I Have a Lump in My Throat

If you have a lump in your throat every time you swallow or even every time you talk, what is going on there? Could this be a sign of throat cancer?

By Jonathan E. Aviv, MD, FACS
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Relieve Your Acid Reflux, Pt 1 (4:18)

When a patient comes into my office complaining "I feel a lump in my throat," they are typically very worried. The patient will generally point to the middle of their neck usually just below the Adam’s apple. The medical term for a lumplike sensation in the throat is a “globus” sensation, like you have a globe of the Earth stuck in the back of your throat. Often this lump has been there a while and seems to be getting worse. It may be felt every time you swallow or even every time you talk. What is going on? Could this be a sign of throat cancer?

What’s typically going on is that the lump in your throat is a result of some type of vocal cord tissue swelling. The vocal cords have a front part (the Adam’s apple) and a back part (sitting on or near the spine). The area between the back of the vocal cords and where the spine exists is normally very tight, so even the slightest bit of swelling in this region can result in a sensation of fullness or like something is sitting in the throat--causing the lump in throat feeling. Another fact about this area (also known as the posterior larynx) is that it sits right above the entrance to the esophagus. The esophagus is a long thin muscular tube that connects the throat to the stomach.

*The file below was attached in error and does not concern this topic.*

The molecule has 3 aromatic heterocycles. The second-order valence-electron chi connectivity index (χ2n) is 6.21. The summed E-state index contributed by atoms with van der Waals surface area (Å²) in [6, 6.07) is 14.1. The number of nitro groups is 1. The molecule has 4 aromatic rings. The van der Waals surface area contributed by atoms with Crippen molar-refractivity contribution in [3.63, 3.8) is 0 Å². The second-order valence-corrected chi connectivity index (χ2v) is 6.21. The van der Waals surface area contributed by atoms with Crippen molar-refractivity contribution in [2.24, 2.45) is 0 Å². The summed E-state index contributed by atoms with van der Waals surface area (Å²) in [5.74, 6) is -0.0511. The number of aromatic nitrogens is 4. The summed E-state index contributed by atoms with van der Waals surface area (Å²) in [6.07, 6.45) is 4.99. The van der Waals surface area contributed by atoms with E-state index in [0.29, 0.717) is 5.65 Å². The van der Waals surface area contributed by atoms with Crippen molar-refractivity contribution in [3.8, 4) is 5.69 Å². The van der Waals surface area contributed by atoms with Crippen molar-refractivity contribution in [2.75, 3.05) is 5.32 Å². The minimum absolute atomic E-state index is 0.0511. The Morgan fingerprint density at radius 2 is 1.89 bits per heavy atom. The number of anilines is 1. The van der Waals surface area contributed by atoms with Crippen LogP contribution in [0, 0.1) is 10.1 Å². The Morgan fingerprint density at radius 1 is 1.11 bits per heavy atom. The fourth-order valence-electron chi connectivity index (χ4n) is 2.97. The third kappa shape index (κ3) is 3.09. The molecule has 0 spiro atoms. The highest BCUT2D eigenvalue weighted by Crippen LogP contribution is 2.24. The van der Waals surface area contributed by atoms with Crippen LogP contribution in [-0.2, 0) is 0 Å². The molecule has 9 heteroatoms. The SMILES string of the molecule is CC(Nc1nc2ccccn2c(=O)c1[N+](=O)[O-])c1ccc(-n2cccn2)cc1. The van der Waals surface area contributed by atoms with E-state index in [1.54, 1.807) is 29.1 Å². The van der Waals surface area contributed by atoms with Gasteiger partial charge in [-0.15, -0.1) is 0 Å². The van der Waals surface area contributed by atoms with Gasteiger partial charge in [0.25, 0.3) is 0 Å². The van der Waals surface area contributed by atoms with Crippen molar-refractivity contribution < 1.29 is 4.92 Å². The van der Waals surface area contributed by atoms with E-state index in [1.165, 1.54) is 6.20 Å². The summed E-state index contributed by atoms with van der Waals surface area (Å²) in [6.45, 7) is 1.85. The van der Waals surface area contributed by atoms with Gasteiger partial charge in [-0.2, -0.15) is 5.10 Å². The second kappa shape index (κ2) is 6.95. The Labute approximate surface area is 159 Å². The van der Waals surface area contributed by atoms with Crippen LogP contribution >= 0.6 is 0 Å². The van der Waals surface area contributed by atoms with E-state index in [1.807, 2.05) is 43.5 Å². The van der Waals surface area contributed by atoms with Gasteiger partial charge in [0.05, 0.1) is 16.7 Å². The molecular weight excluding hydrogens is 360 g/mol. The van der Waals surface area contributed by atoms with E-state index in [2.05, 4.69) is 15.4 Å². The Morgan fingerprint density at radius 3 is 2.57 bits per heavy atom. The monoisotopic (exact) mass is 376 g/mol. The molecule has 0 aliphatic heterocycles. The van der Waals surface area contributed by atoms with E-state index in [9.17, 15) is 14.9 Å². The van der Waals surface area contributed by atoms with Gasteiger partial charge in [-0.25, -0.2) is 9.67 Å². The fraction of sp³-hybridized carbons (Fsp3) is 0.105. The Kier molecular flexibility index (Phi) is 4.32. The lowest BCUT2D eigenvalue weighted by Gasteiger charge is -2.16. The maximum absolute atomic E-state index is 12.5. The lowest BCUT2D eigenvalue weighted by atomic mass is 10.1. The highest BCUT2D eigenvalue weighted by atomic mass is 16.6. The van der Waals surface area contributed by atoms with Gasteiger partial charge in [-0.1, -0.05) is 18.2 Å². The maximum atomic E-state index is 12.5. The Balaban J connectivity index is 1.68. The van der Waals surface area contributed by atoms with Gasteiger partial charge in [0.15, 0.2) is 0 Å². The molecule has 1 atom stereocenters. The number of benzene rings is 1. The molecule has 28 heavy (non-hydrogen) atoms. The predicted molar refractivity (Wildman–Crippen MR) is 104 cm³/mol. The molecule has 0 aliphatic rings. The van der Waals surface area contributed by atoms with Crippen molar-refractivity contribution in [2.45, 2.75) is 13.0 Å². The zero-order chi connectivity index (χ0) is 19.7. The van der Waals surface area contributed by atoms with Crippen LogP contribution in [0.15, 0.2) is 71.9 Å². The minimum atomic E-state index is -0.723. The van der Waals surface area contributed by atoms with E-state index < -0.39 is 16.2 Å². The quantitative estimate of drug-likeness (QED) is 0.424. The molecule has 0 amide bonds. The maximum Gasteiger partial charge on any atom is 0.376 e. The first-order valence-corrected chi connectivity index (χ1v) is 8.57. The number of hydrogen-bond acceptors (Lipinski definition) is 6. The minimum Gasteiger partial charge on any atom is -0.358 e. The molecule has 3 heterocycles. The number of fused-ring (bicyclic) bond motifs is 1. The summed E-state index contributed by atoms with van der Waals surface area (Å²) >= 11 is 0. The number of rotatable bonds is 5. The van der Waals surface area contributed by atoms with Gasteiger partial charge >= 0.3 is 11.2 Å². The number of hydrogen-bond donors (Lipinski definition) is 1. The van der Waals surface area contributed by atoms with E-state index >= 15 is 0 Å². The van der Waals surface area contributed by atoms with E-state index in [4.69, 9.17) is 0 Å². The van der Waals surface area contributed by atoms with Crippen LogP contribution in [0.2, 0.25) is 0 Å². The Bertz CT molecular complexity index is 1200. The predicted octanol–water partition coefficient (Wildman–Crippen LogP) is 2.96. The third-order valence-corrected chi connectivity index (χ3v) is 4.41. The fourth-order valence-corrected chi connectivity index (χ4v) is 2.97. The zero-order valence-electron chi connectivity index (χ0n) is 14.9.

One of the most common causes of swelling in this area is acid reflux coming up from the stomach and burning the posterior larynx. The acid reflux effectively causes an acid burn of the throat tissues resulting in swelling that feels like a golf ball is stuck in the throat.  Often the postnasal drip patients feel is actually normal secretion from the nose and sinuses that backs up because of the tissue swelling in this area of the larynx. 

Other common causes of posterior laryngeal swelling are allergies and infections. Less commonly, a lumplike sensation in this area can signify tumor growth. Not so long ago, there was a commonly applied medical diagnosis called globus hystericus, defined as a lumplike sensation in the throat thought to be caused by anxiety. Today, because of sophisticated imaging capabilities, often all one has to do to determine the source of the sensation is to have an ear nose and throat doctor have a look at the area with an ultrathin flexible scope. So if you are experiencing a lumplike sensation in your throat, please see your doctor.

Article written by Jonathan E. Aviv, MD, FACS
Author of over 60 scientific papers in peer-reviewed journals and Flexible Endoscopic Evaluation of Swallowing with Sensory...